Campus Compact, a nonprofit coalition created in the 1980s, is a national higher education association dedicated solely to campus-based civic engagement. Campus Compact supports over 1000 colleges and universities based on the research findings that students in service-learning courses are more likely to develop a heightened sense of civic responsibility. Indiana Campus Compact offers grants to 44 partner institutions at 70 campuses, through grants for student service projects and course development grants for faculty. Five Indianapolis-based colleges and universities are Campus Compact members: Butler University, IUPUI, Ivy Tech, Marian University, and University of Indianapolis.

Director of Hunger Relief at Second Helpings, 2014
Credit: Kelly Wilkinson, IndyStar

One of the most striking examples of volunteering as a community-wide effort has occurred around major sporting events. Indianapolis has branded itself as the amateur sports capital of the world. Sports events have accounted for many hours of volunteer time, beginning with the National Sports Festival (now the U.S. Olympic Festival), which was held in Indianapolis in 1982. Over 6,000 volunteers supported the Indiana Sports Corporation and the U.S. Olympic Committee in its planning, organizing, and promotion. In 1987, the Tenth Pan American games were held in Indianapolis. The Super Bowl XLVI took place in Indianapolis, the result of a government-business-nonprofit collaboration that relied on thousands of volunteers who participated in nearly every aspect of production from knitting scarves to hosting visitors.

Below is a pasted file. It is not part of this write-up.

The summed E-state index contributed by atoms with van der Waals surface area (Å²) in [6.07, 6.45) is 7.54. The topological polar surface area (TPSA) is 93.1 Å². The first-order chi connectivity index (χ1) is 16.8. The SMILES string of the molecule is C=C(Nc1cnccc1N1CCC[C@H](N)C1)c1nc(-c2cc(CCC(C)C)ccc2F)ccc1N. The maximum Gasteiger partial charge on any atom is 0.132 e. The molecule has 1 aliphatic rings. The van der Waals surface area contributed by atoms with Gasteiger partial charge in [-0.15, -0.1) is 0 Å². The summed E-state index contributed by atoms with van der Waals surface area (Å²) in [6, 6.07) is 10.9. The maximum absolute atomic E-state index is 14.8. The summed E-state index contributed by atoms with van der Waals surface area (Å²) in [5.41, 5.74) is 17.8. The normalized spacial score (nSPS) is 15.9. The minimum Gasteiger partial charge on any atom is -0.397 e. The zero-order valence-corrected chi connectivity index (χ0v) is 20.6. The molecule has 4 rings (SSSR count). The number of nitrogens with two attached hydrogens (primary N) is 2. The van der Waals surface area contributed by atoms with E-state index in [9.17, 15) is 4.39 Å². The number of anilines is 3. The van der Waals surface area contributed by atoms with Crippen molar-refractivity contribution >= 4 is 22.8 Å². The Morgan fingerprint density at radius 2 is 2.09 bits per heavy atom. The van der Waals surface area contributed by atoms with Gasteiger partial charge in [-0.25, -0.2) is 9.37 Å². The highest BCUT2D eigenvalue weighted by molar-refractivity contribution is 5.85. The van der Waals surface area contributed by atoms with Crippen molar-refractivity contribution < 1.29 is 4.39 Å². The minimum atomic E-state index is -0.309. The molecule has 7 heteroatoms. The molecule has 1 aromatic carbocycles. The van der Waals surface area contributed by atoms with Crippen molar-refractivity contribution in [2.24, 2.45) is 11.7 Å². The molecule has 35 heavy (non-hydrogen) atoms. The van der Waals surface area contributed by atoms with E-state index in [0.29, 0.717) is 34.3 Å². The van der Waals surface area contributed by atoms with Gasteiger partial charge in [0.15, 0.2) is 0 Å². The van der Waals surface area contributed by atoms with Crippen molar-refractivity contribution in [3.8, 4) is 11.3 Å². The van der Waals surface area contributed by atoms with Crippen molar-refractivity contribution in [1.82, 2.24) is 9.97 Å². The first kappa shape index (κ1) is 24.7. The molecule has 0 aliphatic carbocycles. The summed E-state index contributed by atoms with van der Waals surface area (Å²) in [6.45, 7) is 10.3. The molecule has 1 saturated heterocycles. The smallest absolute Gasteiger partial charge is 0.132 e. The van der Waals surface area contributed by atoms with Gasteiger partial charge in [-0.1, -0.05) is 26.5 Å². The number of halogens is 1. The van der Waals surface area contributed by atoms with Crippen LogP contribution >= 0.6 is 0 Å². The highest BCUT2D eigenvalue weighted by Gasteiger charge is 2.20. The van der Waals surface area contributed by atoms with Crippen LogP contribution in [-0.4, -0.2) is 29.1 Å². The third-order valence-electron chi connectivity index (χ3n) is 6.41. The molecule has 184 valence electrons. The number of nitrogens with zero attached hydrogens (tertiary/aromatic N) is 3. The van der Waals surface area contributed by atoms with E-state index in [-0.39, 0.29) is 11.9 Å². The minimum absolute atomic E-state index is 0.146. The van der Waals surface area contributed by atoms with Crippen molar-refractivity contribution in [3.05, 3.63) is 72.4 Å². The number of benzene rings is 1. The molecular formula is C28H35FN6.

Quantifying volunteer activity is difficult. Most researchers define volunteer work as formal, public, and unpaid, but for most volunteers, it all depends on the social context in which it is performed. The National & Community Service (CNCS) gathers information on volunteer activity. These data reveal that almost 1 in 2 adults formally volunteer for nonprofit organizations, representing over 15.5 million hours of time annually. Independent Sector now directs us to Corporation for National & Community Service (CNCS) for volunteer data. CNSC’s most recent data reports that volunteering in Indiana is significant. More than one third of adults report formal volunteering, almost every adult informally volunteers in some way. More than 1 in 2 adults donate financially to charities and nonprofit organizations. Its 2020 data for Indiana highlights:   

  • 1,810,274 volunteers contribute 166.5 million hours of service
  • 34.9% of residents volunteer, ranking them 20th among states
  • Volunteer service worth an estimated $4.0 billion
  • 97.6% of residents regularly talk or spend time with friends and family
  • 52.5% of residents do favors for neighbors
  • 18.5% of residents do something positive for the neighborhood
  • 34.3% of residents participate in local groups or organizations
  • 54.5% of residents donate $25 or more to charity
Volunteers plant a tree with Keep Indianapolis Beautiful, 2014
Credit: IndyStar

Indiana University’s Indiana Nonprofits Project tracks employment and volunteer data for nonprofit organizations across Indiana. The most recent data (2006) indicate that almost three-fourths of Indianapolis’ 240 reporting nonprofits rely on volunteers as very important or essential to their organizations. Indianapolis nonprofits are more likely to use volunteers other than board members than those in the rest of the state.

Early in the 20th century, organizations were developed to promote and coordinate volunteer services in the community. The Council of Social Agencies, a forerunner to the Community Service Council and Volunteer Action Center, began to encourage and help coordinate citizen participation in community volunteer service. Today, two volunteer organizations, IndyHub and VolunteerMatch work to connect nonprofit organizations with potential volunteers. Volunteers participate in every aspect of the nonprofit sector, ranging from religion, social services, education, the arts, environmental protection, and animal welfare. People of all demographics volunteer to contribute to maintaining the nonprofit sector in Indianapolis and Indiana.

Revised July 2021